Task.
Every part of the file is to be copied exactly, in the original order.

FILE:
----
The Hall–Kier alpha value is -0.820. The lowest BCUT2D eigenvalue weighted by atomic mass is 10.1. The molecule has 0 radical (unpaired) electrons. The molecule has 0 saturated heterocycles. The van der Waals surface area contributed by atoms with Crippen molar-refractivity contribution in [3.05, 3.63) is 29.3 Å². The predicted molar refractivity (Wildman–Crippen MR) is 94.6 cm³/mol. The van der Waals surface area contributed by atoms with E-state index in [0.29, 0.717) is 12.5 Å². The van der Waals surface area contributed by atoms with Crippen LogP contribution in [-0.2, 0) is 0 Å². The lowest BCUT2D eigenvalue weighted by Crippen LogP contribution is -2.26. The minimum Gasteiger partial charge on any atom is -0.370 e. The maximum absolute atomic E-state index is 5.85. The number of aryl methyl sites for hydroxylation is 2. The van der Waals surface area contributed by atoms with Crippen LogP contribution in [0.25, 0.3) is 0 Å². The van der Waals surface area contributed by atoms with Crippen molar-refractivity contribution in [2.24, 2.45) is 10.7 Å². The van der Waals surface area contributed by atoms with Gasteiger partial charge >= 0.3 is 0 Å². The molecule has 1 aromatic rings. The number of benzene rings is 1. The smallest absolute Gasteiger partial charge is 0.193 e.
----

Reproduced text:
The Hall–Kier alpha value is -0.820. The lowest BCUT2D eigenvalue weighted by atomic mass is 10.1. The molecule has 0 radical (unpaired) electrons. The molecule has 0 saturated heterocycles. The van der Waals surface area contributed by atoms with Crippen molar-refractivity contribution in [3.05, 3.63) is 29.3 Å². The predicted molar refractivity (Wildman–Crippen MR) is 94.6 cm³/mol. The van der Waals surface area contributed by atoms with E-state index in [0.29, 0.717) is 12.5 Å². The van der Waals surface area contributed by atoms with Crippen LogP contribution in [-0.2, 0) is 0 Å². The lowest BCUT2D eigenvalue weighted by Crippen LogP contribution is -2.26. The minimum Gasteiger partial charge on any atom is -0.370 e. The maximum absolute atomic E-state index is 5.85. The number of aryl methyl sites for hydroxylation is 2. The van der Waals surface area contributed by atoms with Crippen LogP contribution in [0.25, 0.3) is 0 Å². The van der Waals surface area contributed by atoms with Crippen molar-refractivity contribution in [2.24, 2.45) is 10.7 Å². The van der Waals surface area contributed by atoms with Gasteiger partial charge >= 0.3 is 0 Å². The molecule has 1 aromatic rings. The number of benzene rings is 1. The smallest absolute Gasteiger partial charge is 0.193 e.